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Old 15-02-2021, 10:40   #108
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Re: Weirdest things you've seen on the water.

I was sitting on the beach, about midnight, near Port St. Joe, Florida. As I look westward along the beach, I notice a silent red glowing light/object rising at about a 35 degree angle from over land, and heading offshore, at a slow constant speed. It appeared to be less than a mile away. It moved much slower than an aircraft, but also did not appear to be a helicopter. I tracked it, and when it was silhouetted against the belt of the Milky Way, it appeared to shoot straight up, and instantly vanish. I think not much of it. I then see a series of 4 other identical objects follow the same path, one after another, over a period of about 5 minutes, and which also behaved identically. Only one was in the sky at a time, and all were completely silent. Like a delayed formation. Still scratching my head.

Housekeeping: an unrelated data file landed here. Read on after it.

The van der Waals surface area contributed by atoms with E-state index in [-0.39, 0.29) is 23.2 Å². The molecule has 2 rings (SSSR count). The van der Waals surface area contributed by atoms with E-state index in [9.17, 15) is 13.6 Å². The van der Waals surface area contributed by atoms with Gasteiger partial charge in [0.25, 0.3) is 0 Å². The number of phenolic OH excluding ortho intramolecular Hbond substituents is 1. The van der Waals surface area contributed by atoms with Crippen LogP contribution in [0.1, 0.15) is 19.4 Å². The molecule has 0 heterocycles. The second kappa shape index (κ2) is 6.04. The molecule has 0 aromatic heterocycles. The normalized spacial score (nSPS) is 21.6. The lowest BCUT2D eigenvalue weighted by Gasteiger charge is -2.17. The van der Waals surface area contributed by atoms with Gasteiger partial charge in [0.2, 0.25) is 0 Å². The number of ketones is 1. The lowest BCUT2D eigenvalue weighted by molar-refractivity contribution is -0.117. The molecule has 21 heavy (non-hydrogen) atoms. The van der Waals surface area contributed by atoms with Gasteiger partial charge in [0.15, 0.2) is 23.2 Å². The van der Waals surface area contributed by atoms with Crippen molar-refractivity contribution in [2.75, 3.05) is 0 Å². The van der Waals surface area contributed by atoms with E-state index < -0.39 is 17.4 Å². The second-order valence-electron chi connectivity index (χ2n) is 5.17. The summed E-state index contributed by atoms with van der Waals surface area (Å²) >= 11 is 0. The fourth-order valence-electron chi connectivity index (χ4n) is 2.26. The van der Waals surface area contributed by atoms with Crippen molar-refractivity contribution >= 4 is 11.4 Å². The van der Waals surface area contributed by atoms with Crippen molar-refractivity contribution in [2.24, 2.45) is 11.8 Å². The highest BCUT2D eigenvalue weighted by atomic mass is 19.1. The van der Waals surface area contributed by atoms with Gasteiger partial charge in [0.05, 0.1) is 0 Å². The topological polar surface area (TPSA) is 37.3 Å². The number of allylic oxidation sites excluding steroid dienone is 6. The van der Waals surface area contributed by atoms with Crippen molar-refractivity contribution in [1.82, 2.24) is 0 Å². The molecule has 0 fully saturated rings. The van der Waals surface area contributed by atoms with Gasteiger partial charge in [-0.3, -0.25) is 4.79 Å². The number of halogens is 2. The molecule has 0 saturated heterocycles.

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Old 15-02-2021, 10:52   #109
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Re: Weirdest things you've seen on the water.

Once, off Vancouver, British Columbia, in the Strait of Georgia, we saw concentric circles radiating out and out and out in the water, for a long time. Later checked earthquake records and there was no teeny tremor noted. This was maybe about 10 years ago. That was WEIRD.
In about the same area, however, actually right off Point Grey, about 18 years ago, we were literally surrounded by Orcas breaching, spy-hopping (where they just peak above the water), and lob-tailing all around us. It lasted a long time. All the while, powerboats with their less-than-clued-in owners were merrily powering past, completely ignoring Nature's free movie of incredible beauty. So: which was weirder or more amazing? The pod of whales (dolphins?) that had decided to give us a show?
Another time, transmitting Porlier Pass between Valdez and Galiano Islands, we were accompanied by a HUGE pod of dolphins, who played with our catamaran, bow-waving and peaking at us for a long time.
Have a boat, especially a stable wonderful completely workable catamaran, in British Columbia is wonderful!
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Old 15-02-2021, 11:26   #110